Further greetings to those diehard followers of the blog, once more from inside 'the Bunker' in NYC, this time due to some literal teething problems that have exposed me to the much maligned US healthcare system - which as I expected, was excellent, if a little pricey. Anyhow, it will not have escaped people's notice that arguably the greatest symbol of Capitalism, New York's Wall Street has currently been 'occupied' by protesters for about 3 weeks. This has excited significant media attention across the world. Some ill advised forays against the NYPD, whose admitted partial over-reaction has instead of dousing the fire, roused it, has intensified the spotlight. With the protest showing no sign of being over, despite the Police actions, perhaps it's best to look at the protestors somewhat myriad demands in a little more detail. Helpfully, veteran Leftist Richard D Wolff, a supporter of similar popular protest movements in countries such as Cuba ( at least until 1959) and Vietnam (at least until 1975) has outlined what he hopes will be the end result in today's Guardian
'Let me urge the occupiers to ignore the usual carping that besets powerful social movements in their earliest phases. Yes, you could be better organised, your demands more focused, your priorities clearer. All true, but in this moment, mostly irrelevant. Here is the key: if we want a mass and deep-rooted social movement of the left to re-emerge and transform the United States, we must welcome the many different streams, needs, desires, goals, energies and enthusiasms that inspire and sustain social movements. Now is the time to invite, welcome and gather them, in all their profusion and confusion.'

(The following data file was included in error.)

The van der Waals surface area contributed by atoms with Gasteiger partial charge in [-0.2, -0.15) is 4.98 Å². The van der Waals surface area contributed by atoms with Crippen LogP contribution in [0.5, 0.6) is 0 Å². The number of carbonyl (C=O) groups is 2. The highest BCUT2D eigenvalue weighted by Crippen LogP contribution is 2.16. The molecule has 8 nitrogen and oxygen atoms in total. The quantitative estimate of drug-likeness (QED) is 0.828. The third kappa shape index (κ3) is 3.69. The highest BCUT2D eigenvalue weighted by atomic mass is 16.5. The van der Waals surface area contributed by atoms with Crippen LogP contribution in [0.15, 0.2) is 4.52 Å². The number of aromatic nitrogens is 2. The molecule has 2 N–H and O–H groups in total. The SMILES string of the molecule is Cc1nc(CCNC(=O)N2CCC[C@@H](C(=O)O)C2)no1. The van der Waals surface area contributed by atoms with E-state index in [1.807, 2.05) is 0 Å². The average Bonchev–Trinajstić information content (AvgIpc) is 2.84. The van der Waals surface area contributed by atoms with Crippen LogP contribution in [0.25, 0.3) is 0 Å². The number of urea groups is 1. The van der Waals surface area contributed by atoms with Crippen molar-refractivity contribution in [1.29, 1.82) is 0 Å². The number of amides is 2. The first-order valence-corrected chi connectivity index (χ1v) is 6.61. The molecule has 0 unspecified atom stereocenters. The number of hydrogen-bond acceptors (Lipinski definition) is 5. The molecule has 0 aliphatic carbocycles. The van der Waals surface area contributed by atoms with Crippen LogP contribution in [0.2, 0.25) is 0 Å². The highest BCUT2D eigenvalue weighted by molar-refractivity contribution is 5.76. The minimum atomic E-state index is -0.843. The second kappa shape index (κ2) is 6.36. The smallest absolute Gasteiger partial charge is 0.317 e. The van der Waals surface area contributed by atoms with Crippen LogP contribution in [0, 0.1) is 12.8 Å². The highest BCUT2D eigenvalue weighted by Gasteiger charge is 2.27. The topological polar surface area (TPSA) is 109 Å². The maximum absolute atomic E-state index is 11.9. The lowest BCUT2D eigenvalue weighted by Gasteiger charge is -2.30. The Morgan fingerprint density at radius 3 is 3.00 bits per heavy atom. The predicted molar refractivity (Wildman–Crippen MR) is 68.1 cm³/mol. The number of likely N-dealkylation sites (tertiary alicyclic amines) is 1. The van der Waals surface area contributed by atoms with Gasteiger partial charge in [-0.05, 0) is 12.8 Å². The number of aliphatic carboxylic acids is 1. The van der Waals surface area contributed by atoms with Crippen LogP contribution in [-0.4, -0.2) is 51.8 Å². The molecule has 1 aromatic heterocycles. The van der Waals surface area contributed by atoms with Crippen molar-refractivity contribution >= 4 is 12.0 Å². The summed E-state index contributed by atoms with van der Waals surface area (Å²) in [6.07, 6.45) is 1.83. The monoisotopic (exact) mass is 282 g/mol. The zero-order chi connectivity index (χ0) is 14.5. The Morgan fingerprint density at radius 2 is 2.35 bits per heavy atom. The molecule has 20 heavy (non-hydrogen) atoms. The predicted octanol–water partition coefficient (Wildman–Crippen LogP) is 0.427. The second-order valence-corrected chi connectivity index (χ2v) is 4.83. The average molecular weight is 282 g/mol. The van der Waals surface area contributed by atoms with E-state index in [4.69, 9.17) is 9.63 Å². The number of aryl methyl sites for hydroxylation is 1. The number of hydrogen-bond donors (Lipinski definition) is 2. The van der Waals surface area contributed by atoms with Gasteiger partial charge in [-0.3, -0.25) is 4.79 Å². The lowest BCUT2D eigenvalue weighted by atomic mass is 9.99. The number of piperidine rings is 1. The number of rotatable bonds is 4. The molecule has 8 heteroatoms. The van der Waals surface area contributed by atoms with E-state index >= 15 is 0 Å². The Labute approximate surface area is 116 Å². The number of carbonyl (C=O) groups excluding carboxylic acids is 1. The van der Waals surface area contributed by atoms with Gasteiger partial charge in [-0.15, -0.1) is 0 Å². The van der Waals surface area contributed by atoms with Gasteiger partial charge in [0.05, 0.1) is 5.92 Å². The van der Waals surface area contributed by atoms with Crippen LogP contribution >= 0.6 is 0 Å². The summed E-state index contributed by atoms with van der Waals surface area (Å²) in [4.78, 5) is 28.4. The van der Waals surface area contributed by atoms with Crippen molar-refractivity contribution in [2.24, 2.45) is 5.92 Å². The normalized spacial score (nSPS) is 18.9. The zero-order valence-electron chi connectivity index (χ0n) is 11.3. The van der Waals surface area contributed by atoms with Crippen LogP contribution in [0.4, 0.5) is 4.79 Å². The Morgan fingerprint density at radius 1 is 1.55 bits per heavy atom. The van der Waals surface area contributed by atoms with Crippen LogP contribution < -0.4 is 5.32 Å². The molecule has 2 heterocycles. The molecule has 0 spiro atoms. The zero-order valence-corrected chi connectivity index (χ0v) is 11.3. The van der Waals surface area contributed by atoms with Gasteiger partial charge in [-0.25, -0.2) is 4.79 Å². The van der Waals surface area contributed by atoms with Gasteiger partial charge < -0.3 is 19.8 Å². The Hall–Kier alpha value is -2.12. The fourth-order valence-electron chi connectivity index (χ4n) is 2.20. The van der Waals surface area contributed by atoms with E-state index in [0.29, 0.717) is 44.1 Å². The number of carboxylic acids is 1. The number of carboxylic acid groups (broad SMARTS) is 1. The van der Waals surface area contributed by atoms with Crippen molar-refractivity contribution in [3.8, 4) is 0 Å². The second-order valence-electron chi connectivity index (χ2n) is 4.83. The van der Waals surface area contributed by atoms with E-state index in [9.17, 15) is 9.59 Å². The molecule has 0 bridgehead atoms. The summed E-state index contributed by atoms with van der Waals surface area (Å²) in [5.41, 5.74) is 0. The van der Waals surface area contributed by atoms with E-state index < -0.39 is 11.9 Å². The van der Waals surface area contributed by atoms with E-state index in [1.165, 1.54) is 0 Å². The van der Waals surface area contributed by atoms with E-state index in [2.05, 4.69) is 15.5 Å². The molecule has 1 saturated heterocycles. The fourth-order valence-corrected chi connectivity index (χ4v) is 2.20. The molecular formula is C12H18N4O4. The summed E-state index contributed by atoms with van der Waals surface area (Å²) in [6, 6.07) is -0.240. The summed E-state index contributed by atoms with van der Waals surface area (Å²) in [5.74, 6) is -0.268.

Leave aside the fact that approximately 5000 protestors is dwarfed by the population of one Manhattan street, but the message is not that objectionable. However much I disagree with denizens of the Hard Left in any form, they are free to express their opinion (although like some other right wingers I notice this tolerance does not extend from some on the left to anyone deemed 'right wing' especially in regards to race) - Thus we see, thus far a gathering of a whole raft of single issue pressure groups and Left wing activists, which is all well and good.
However, with the ensuing paragraphs, the true agenda becomes clear:
'So permit me, in the spirit of honoring and contributing something to this historic movement, to propose yet another dimension, another item to add to your agenda for social change. To achieve the goals of this renewed movement, we must finally change the organisation of production that sustains and reproduces inequality and injustice. We need to replace the failed structure of our corporate enterprises that now deliver profits to so few, pollute the environment we all depend on, and corrupt our political system'
So the red fist within the Green glove becomes clear - we are to replace the existing 'economic system' and replace it with what precisely, Richard?
'We need to end stock markets and boards of directors. The capacity to produce the goods and services we need should belong to everyone – just like the air, water, healthcare, education and security on which we likewise depend. We need to bring democracy to our enterprises. The workers within and the communities around enterprises can and should collectively shape how work is organised, what gets produced, and how we make use of the fruits of our collective efforts'
A classic paragraph - and seemingly ignorant of the history of the past century. Richard, Newsflash for you, my old son - There was a country that did exactly what you suggested. Perhaps you've heard of it - comprising much of the landmass of Europe and Asia, and stretching across 11 time zones, it lasted from bloody beginnings in 1917 for 74 years and was so vast, even it's dismemberment into 15 separate 'official' states left it's largest statelet as the world's biggest country - it was called the USSR. As I say, I'm assuming with your academic background, you've encountered it? Ah, but anticipating that objection, what's this we see?